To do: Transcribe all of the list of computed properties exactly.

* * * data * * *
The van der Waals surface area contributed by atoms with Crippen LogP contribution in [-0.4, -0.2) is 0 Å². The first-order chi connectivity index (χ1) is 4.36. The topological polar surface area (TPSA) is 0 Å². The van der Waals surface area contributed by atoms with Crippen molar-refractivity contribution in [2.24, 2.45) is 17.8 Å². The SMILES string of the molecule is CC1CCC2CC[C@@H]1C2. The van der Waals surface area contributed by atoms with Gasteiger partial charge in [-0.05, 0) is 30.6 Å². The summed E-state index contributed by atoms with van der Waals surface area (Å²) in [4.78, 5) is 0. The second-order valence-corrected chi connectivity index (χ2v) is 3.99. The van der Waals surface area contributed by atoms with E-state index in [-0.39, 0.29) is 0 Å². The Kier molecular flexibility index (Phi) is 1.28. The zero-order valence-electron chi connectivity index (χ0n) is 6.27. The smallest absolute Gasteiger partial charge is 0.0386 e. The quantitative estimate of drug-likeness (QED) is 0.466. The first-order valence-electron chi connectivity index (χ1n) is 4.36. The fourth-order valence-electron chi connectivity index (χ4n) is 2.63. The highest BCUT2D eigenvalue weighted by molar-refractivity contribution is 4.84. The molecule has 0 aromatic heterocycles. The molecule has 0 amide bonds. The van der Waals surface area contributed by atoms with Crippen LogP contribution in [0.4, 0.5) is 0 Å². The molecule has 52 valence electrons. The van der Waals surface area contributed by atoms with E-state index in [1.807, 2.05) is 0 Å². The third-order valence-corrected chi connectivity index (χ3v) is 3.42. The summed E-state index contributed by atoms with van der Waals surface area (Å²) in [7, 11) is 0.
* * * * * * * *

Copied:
The van der Waals surface area contributed by atoms with Crippen LogP contribution in [-0.4, -0.2) is 0 Å². The first-order chi connectivity index (χ1) is 4.36. The topological polar surface area (TPSA) is 0 Å². The van der Waals surface area contributed by atoms with Crippen molar-refractivity contribution in [2.24, 2.45) is 17.8 Å². The SMILES string of the molecule is CC1CCC2CC[C@@H]1C2. The van der Waals surface area contributed by atoms with Gasteiger partial charge in [-0.05, 0) is 30.6 Å². The summed E-state index contributed by atoms with van der Waals surface area (Å²) in [4.78, 5) is 0. The second-order valence-corrected chi connectivity index (χ2v) is 3.99. The van der Waals surface area contributed by atoms with E-state index in [-0.39, 0.29) is 0 Å². The Kier molecular flexibility index (Phi) is 1.28. The zero-order valence-electron chi connectivity index (χ0n) is 6.27. The smallest absolute Gasteiger partial charge is 0.0386 e. The quantitative estimate of drug-likeness (QED) is 0.466. The first-order valence-electron chi connectivity index (χ1n) is 4.36. The fourth-order valence-electron chi connectivity index (χ4n) is 2.63. The highest BCUT2D eigenvalue weighted by molar-refractivity contribution is 4.84. The molecule has 0 aromatic heterocycles. The molecule has 0 amide bonds. The van der Waals surface area contributed by atoms with Crippen LogP contribution in [0.4, 0.5) is 0 Å². The molecule has 52 valence electrons. The van der Waals surface area contributed by atoms with E-state index in [1.807, 2.05) is 0 Å². The third-order valence-corrected chi connectivity index (χ3v) is 3.42. The summed E-state index contributed by atoms with van der Waals surface area (Å²) in [7, 11) is 0.